A recent article in Zero Hedge warns about the upcoming winter of 2019-2020. Slinging phrases like “catastrophic winter” and “snow-verload,” we are told that the solar minimum is upon us, no matter what the “manmade global warming” true believers claim. (Of course, those true believers claim this is all manmade, due to carbon dioxide, methane, and CFCs etc. released into the atmosphere by our use of “fossil fuels” and destruction of the rainforest.)
Then the story (originally posted here) goes into an apocalyptical fit. We are barely able to feed ourselves now and even a single bad harvest will cause mass starvation – even in the Fifty States. Disaster is upon us!
Are we prepared? Individually? Or will we let government “handle” it?
Last winter (2018-19) was not exactly a fun winter for much of the Fifty States, followed immediately by a very wet and delayed spring which filled (and overfilled) reservoirs, washed out highways and railroads, and flooded fields. All in all, it was a short summer, with winter weather coming quite a bit earlier than popular memory recalls, this fall. Government’s track record in preparing for, and dealing with, the problems wasn’t all that good. And all too often, past government actions made matters worse.
And now we are going to get worse: a year of “great storms” and bitter cold. And we have already been warned by the prelude in October and November across much of North America. Disaster is upon us! Government, save us!
Garbage. And worse.
One of the many geopolitical advantages that the Fifty States (especially the Contiguous Forty-Eight States) enjoys is the vast range of climatic regimes. And its vastness, and the excellent natural and manmade transportation network connecting those areas. Yes, an extremely bad year may completely wipe out harvests in large areas: all of the Dakotas and Minnesota, perhaps. Or Iowa and Nebraska. Or the Great Lakes region. But even in the worst of climate and weather scenarios, there are still vast areas that can produce. And unlike Africa, Asia, or even Eurasia, the transportation networks can and do transfer products from one region to another with ease.
Provided, of course, that government allows the free market to work. And hasn’t so crippled private enterprise and the market that the market cannot work. And doesn’t rob us blind, thereby denying people the resources that they need (or can donate to help others).
And provided that people accept personal responsibility for their own welfare.
I point out that the ZeroHedge article is speaking heresy, in the view of the manmade climate change worshippers. (Yes, I’m being negative towards them.) The entire idea of manmade global climate change seems to be little more than a convenient excuse for extreme environism to dictate virtually every aspect of life. With the environism itself little more than a deceptive shell for more and more government control – again, of every aspect of life.
Of course, the ZeroHedge story with its dire predictions of disaster and doom, also plays into the hands of government. “We must respond! If we do not work together, we shall all surely die separately! Only if we let government mandate what we must do, we’ll never survive!”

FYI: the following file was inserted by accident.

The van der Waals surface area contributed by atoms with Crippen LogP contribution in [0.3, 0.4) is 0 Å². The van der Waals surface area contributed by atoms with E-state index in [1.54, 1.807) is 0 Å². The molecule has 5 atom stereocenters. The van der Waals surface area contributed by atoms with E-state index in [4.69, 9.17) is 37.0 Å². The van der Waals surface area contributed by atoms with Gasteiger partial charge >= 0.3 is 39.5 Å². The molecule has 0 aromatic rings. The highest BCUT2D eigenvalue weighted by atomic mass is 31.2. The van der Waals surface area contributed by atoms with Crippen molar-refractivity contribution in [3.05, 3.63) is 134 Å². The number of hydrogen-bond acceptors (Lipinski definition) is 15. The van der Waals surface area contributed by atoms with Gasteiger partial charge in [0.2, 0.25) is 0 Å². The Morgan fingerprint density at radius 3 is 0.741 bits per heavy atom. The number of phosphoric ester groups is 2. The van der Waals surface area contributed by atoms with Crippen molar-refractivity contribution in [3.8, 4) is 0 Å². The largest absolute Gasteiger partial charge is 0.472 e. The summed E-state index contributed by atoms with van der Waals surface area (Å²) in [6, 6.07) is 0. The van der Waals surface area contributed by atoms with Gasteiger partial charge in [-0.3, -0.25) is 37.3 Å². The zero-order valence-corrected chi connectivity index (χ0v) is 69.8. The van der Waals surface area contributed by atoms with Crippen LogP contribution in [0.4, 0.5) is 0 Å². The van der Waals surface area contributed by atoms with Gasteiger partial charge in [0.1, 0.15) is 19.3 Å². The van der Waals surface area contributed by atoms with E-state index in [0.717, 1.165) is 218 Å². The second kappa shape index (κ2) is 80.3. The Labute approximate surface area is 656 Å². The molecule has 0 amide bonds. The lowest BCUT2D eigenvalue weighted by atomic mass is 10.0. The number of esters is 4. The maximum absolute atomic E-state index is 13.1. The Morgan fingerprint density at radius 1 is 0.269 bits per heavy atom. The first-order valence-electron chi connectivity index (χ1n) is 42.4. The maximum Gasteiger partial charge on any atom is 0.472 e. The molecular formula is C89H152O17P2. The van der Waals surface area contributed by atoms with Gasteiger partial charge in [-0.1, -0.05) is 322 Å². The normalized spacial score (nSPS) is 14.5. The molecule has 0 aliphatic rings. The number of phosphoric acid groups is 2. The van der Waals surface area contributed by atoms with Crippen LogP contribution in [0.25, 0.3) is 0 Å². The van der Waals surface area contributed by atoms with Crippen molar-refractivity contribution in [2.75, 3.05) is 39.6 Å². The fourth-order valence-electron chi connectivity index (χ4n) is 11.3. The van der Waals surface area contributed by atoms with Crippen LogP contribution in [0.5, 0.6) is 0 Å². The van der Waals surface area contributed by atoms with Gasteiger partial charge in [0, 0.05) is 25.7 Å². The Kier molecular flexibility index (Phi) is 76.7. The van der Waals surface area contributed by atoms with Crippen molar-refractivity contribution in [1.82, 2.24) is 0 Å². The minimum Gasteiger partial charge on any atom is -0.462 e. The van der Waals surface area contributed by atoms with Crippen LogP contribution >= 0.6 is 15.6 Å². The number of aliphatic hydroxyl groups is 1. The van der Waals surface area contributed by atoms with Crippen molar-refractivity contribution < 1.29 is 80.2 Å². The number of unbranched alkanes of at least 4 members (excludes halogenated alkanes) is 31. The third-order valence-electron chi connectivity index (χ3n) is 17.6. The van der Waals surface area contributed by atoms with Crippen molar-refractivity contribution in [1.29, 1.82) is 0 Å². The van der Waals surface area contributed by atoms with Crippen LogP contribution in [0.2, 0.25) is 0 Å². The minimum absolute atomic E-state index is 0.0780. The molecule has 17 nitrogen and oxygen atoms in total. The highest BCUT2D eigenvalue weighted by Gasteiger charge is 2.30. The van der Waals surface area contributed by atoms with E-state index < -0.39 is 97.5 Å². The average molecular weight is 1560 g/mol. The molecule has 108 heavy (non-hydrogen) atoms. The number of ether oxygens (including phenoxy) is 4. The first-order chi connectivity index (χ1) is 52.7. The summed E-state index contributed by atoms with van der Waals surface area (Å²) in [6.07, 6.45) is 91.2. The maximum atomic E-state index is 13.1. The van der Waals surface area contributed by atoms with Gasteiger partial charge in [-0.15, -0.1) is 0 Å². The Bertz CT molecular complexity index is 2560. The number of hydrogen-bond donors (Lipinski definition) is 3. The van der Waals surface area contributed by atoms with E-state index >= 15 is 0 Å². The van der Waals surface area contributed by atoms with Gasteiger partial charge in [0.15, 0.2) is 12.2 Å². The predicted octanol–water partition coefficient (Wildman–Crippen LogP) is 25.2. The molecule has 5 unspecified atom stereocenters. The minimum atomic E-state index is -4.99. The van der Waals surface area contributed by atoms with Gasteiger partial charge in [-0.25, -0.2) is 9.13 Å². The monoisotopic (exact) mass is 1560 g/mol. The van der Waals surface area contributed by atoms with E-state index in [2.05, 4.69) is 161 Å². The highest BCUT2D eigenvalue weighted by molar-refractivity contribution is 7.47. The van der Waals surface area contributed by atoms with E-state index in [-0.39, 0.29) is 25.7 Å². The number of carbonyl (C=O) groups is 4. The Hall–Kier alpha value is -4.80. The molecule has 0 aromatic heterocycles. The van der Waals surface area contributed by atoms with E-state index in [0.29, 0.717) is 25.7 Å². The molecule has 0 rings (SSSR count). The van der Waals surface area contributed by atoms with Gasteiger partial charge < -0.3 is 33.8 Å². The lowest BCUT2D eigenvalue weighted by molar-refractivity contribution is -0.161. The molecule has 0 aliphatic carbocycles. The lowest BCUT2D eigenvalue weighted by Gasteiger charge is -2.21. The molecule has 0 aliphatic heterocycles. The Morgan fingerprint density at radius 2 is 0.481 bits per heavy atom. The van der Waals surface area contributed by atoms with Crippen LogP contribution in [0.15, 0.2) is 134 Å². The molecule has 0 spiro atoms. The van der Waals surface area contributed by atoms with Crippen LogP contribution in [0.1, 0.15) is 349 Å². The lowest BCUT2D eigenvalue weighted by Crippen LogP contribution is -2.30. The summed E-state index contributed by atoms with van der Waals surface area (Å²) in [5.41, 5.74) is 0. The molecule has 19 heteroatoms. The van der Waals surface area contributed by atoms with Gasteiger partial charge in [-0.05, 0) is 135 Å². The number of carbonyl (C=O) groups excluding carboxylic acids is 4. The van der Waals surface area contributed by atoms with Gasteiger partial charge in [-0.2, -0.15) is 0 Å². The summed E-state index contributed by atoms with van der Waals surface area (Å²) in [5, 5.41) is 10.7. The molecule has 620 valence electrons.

Again, I say “Garbage!”
Like the potential of large meteor strikes on the planet, discussed recently, the dangers presented by massive natural disasters are real. (And much more likely, based on history of the last 6,000 or so years.) As well as solar fluctuations and purely weather-related problems, these include:
- Volcanic eruption
- Land subsidence (gradual settling or sudden sinking of the earth’s surface)
- Solar storms (knocking out communications and power)
Such dangers and disasters are hard to predict, and difficult to plan for. I submit that our ability to prevent major impacts from such things, and to respond to them, are damaged by dependence on government. And especially on centrally-planned, top-down types of government. We falsely think that government MUST be in charge of planning and responding to these threats, in part because they can steal money from others so easily to “fix” the problems.
But just as with so many other matters of daily life, I suggest that voluntary cooperation and private actions can do a better job. Not just private enterprise (assumed to be for profit), but non-profit and volunteer (unpaid) activities. Mandatory government seems to just mess the situation up more. And indeed, such things as flood insurance, disaster declarations with massive funding, and other government actions make disasters more likely and worse. This point has been made obvious virtually every year during hurricane season. It is made clear multiple times a year in forest fires in California, and less frequently in Colorado and other places. If someone else is paying for the damage and recovery, people are more likely to make stupid mistakes.
That is likely going to be the case this year, if we do have a very bad winter. Instead of preparing on their own, people will shrug and “let government worry about it.” They will expect government to feed them, house them, rescue their pets, clear the roads and the runways, and more. While continuing to buy into the manmade global warming fanatics that will blame the weather on man’s actions, and not the usual workings of the universe.
But it doesn’t have to be that way.
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